Jewish World Review March 5, 2004 / 12 Adar, 5764
I Wish I Was Russian
I wish I was Russian.
Last weekend, I spent several hours organizing my 2003 tax records. This is always an unpleasant task - something the average American wastes 48 hours on every year. But I have tremendous incentive to waste my precious time.
As a self-employed writer, I work like the dickens this time every year to minimize my income. By fully accounting for every business expense, I can reduce my profit, which helps me pay less of the massive income taxes I otherwise must pay.
That is why I read with fascination a Wall Street Journal article by Daniel Mitchell, a senior fellow at the Heritage Foundation. He says that Russia now has an income tax that Americans can only dream about: a flat tax of 13%. Russia's strategy is to make tax compliance simple and to offer a rate low enough to spur the economy.
And so effective has the Russian strategy been that the idea is catching fire. Slovakia ditched its progressive system - with a top rate of 38% -- and replaced it with a flat 19% income tax for both individuals and companies. Slovakia is even implementing a social security system based on personal savings accounts, another innovation that is barely on the American radar screen.
But there's plenty more going on in Eastern Europe. Poland introduced a 19% flat tax for personal income. Serbia is taxing most of its personal income at 10%. Estonia, which was the first of the lot to implement a flat tax, dropped its rate to 20%. They had to in order to keep their upstart neighbors from stealing away business opportunities.
These Eastern European countries are following the lead of America, no doubt, which has proved on more than one occasion that low taxes not only boost the economy but eventually lead to more government revenue.
America implemented its first tax-cut experiment in the 1920's. After WWI, the top rate was a whopping 77%. By 1925, we cut the top rate down to 25% and the economy took off like a rocket.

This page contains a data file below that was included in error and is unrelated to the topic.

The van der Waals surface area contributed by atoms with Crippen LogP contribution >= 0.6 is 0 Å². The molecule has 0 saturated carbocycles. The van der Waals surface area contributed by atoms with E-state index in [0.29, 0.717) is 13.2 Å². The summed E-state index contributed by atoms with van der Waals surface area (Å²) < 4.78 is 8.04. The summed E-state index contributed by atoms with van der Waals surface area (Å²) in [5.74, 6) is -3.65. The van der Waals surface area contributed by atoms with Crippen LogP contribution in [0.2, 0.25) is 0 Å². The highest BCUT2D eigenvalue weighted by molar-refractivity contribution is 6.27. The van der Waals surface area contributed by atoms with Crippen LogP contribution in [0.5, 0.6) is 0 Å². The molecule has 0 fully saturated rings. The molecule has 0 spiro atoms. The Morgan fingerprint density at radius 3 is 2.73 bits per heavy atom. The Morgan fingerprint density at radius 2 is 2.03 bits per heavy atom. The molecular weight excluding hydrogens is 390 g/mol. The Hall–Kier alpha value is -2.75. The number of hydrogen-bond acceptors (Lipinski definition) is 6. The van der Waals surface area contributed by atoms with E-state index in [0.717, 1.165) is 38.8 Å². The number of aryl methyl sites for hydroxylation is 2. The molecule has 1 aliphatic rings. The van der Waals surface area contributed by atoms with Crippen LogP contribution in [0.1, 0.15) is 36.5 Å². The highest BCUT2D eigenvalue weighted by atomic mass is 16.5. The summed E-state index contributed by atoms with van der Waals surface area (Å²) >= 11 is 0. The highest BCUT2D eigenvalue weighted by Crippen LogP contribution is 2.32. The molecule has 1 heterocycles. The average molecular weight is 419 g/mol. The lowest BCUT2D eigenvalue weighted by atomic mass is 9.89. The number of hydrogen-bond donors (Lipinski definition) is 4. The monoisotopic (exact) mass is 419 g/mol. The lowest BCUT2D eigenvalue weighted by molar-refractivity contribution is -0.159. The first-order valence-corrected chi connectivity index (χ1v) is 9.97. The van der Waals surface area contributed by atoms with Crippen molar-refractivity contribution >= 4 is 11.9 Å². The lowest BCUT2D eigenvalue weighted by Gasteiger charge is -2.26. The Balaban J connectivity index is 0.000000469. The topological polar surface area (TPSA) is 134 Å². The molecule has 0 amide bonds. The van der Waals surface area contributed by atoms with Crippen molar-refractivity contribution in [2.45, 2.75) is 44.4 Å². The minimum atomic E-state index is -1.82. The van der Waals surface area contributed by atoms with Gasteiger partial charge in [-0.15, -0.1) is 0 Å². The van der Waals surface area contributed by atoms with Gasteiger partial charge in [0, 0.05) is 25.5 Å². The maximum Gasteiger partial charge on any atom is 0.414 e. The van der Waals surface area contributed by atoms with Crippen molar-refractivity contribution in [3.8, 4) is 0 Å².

In the 1980's, we tried the experiment again. The Reagan tax cuts reduced the top rate to 28% and the result was the longest peacetime expansion in American history.
Then there were the Bush tax cuts. If you don't see a correlation between Bush's tax cuts and our brightening economic future, you don't know much about economics.
But while Eastern Europe is reducing and simplifying its tax policies, America is going in the opposite direction.
The American income tax code is growing more confusing by the moment. Though Republicans succeeded in reducing some taxes, the reductions came at the expense of more complications. The tax code has ballooned to 58,846 pages, a document so confusing even the IRS can't tell you what many of the rules mean.
And some think our taxes aren't high enough. John Kerry promises to repeal some of Bush's tax cuts if elected, because it's not fair that "rich" folks get to keep more of their dough. Hey, Kerry, in 1979 the top 1% of earners paid 19.75% of all income taxes. Today they pay 36.3%.
I know firsthand how complicated and high our income taxes are. I was swimming in a pile of receipts last weekend and praying I made less than I thought I did. I make this prayer every year to avoid getting whacked by federal taxes (up to 35%), Social Security, Medicare and Medicaid (15.3%) and state (up to 5.75% in Virginia). But despite my hard work, I still hire a CPA and I still pay up to 40% of my gross revenue in income taxes.
But if my income tax was a flat 13%, not only would I pay way less in total taxes, I would have had more free time on my hands last weekend. I would have been able to drink vodka and chase after pretty Eastern European women.
That's why I wish I was Russian.
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© 2003, Tom Purcell